Separating from your partner is a hugely traumatic experience not just for you, but also for your children. For adults it can be bewildering and terrifying, but put yourself in the position of your children: They’ve been used to having two parents around, and suddenly that security they’ve known is being ripped away. One of their parents, which in most cases means you, the father, will no longer be around every day. Their world is going to be shattered. So how do you explain it all to them?
If possible, you and your partner should sit down together and decide what to tell your children. Don’t argue in front of the kids – the less poisonous the atmosphere, the better for everyone.
Children are smarter than many believe. They’ll have a sense that things aren’t right, even if they don’t understand exactly what’s happening. You should strenuously avoid saying negative things about your partner in front of the children (this applies all the time, not simply during the separation process).
If at all possible, sit down with the children and explain things a little while before you move out. Give them time to adjust to the idea rather than presenting them with something as it occurs.
The Most Important Points
It’s impossible to stress it enough, but make sure that you tell the children that the separation isn’t their fault. It’s common for children to feel responsible when their parents split up, so emphasise often that the reasons have nothing to do with them. When explaining the situation to your kids, the two of you should do it with respect for each other. Accusations and shouting will only upset your children even more.
As part of that, reiterate often that both you and their mother love them, and want the best for them. Encourage their questions, and give the most honest answers that you can (at the time it’s often not possible to know exactly what you’re feeling).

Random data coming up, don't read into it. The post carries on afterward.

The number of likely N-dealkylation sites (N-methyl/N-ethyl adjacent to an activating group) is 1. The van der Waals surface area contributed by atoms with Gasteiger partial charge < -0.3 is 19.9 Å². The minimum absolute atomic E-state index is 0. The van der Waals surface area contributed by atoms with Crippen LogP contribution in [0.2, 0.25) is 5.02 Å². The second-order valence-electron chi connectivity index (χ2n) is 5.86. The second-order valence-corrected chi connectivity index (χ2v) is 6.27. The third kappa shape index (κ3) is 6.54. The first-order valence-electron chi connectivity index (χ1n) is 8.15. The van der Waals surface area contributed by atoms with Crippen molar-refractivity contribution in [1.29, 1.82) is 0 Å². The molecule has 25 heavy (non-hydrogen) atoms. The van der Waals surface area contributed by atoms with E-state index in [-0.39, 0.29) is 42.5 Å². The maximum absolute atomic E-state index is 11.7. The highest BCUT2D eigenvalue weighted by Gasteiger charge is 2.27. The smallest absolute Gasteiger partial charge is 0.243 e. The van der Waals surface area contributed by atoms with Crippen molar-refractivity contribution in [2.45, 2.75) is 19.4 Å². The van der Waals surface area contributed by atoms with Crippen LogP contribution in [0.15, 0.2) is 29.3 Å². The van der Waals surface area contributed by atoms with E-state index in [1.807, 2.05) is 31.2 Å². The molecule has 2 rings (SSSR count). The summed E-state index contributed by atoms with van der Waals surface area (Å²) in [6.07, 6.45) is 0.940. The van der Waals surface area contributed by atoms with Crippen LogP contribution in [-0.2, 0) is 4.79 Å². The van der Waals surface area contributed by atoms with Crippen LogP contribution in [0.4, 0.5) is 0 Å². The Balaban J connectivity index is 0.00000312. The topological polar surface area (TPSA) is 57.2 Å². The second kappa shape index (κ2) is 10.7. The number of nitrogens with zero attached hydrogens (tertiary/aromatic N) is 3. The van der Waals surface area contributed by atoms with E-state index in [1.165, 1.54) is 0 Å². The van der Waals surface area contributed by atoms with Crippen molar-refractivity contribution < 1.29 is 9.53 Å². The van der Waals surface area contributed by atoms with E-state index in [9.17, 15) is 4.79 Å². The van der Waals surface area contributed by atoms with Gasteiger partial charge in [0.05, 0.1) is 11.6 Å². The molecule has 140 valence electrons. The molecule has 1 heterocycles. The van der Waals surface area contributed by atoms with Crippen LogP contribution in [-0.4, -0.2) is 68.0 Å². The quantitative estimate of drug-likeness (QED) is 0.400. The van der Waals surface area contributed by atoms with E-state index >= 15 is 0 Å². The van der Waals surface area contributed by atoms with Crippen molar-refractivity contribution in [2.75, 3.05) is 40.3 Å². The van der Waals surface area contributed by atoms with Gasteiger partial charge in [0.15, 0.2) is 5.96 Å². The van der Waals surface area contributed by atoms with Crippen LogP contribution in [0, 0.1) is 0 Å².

It might not be possible, but the best scenario is if you and your partner can sit down together with the children and explain the situation to them. With young children, going into any kind of detail is pointless, as they won’t understand. Older children will almost certainly have friends with separated or divorced parents, so explain the circumstances to them.
If living conditions are going to change for your kids, tell them. They might be moving to a new house or a new school. Tell them as far ahead of time as possible. This will be a stressful time for them, and they’ll need the support of both parents even if you’re not together. Make sure you’re available to them, in person, on the phone and by e-mail, when they need you.
Of course, with some splits the parents find it impossible to sit down together for an explanation to the children. When that happens, sit down alone with your kids, tell them you and your partner are separating and that you have to move out. However, make sure you tell them where you’ll be, and explain to them the ways they can get hold of you (phone, e-mail), and that you will see them regularly and always be available to them.
Take care, too, not to bad mouth your partner, however you feel. It serves no purpose, and forces your children to take sides, one parent against the other, making them pawns in a game which leaves them in a very uncomfortable position.
Remember throughout that both you and your partner want the best for your children. Whatever your situation, keep that uppermost in your mind.